An approach that sets vaccines and other specific medical treatments into their appropriate places within a broader ecological context, is superior.

This ecological approach begins and ends with awareness of the whole. It involves the totality of forces in play: not just the biochemistry and biological identity of H1N1, but the environment in which it lives. A virus is a seed; it grows in soil that it likes, it dies in soil that it doesn’t. What constitutes good soil for a flu virus? What are the factors influence a person’s resistance to epidemic disease, and how does the virus, and the person, relate to things such as:

  • Exposure to the elements
  • Sanitation and clean living conditions
  • Water, shelter, food
  • Cultural practices
  • Physical activity
  • Lifestyle practices such as smoking
  • Emotional habits
  • Social support and affirmation
  • Sleep cycles
  • Diet and eating habits
  • Leisure and pleasure in life
  • Spiritual and religious practice

The virus is, in short, part of the great life cycle of the world; and in each of us individually, the virus will affect us more, or less, based on whether or not it fits into our life cycle, our rhythms, our energy, our strengths and weaknesses.

Of course, unless you’re a professional researcher, you’re not likely to be studying the virus in depth. But these principles can be explored within your own experience: your own body, your family, your local community are your constant laboratory. You’ll begin to see that colds and flus are not just separate entities; they reflect and exploit the ecology of our own vulnerabilities and pathologies, and that’s why they can manifest differently in different people, and in different populations.

In the final analysis, the admonition of the ancient Greek Oracle at Delphi, “Know thyself,” is the best advice. In deepening your understanding of yourself and your surroundings in all dimensions, you begin to discern what meaning health, and disease, have in your life, and you begin to transfer this understanding outward to the lives of others.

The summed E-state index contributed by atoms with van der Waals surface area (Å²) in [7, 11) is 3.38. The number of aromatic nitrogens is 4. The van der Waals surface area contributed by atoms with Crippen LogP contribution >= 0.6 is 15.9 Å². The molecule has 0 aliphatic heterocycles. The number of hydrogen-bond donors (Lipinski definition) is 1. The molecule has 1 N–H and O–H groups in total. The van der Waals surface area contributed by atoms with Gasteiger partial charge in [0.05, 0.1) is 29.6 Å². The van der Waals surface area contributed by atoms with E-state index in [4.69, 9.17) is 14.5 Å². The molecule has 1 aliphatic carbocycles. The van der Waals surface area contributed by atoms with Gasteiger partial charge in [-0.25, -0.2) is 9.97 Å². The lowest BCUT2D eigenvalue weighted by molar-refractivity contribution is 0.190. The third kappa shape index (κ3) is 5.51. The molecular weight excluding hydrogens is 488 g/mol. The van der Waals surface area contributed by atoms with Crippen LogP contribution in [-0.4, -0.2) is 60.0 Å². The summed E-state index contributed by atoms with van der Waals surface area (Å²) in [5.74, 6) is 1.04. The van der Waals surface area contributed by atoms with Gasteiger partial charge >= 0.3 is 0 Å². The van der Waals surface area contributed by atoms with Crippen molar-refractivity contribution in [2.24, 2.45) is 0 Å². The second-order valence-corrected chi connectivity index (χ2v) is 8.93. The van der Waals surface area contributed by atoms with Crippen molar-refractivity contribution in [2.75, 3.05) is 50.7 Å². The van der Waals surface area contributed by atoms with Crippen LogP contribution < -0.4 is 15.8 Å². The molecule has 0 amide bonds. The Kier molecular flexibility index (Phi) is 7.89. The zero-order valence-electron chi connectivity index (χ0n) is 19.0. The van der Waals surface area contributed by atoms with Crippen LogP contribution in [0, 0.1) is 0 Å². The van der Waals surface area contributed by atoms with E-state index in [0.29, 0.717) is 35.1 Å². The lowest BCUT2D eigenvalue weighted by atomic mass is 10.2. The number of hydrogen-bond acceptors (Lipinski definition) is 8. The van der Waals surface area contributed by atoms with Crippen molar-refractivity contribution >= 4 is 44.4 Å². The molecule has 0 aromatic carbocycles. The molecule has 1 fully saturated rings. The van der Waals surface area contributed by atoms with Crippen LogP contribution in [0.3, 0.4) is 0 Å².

This search for meaning is not just a way to feel better about yourself in the face of the supposedly relentless, implacable assault of disease. It is to understand that when disease assaults us, it is our responsibility, individually and collectively. It is our responsibility to understand how we have caused disease or to understand why we are vulnerable. It is our responsibility to deal with the challenges that disease presents, in a mature and conscientious way. And, it is our responsibility to aim, always, to restore balance with respect to the whole ecology of things.

As a final note, it’s worth considering that, despite the modern reputation of Chinese medicine as something that primarily treats chronic illness, historically it was used to treat infectious disease. One of the earliest surviving texts on herbal medicine, in wide use today, the Shang han lun, was a treatise on treating epidemic diseases, from mild ones to severe conditions such as typhoid fever.

And, it’s interesting to note that Tamiflu, one of the primary drugs to treat swine flu, is derived from an herb—star anise, which has enjoyed a long tradition of usage in Chinese herbal medicine!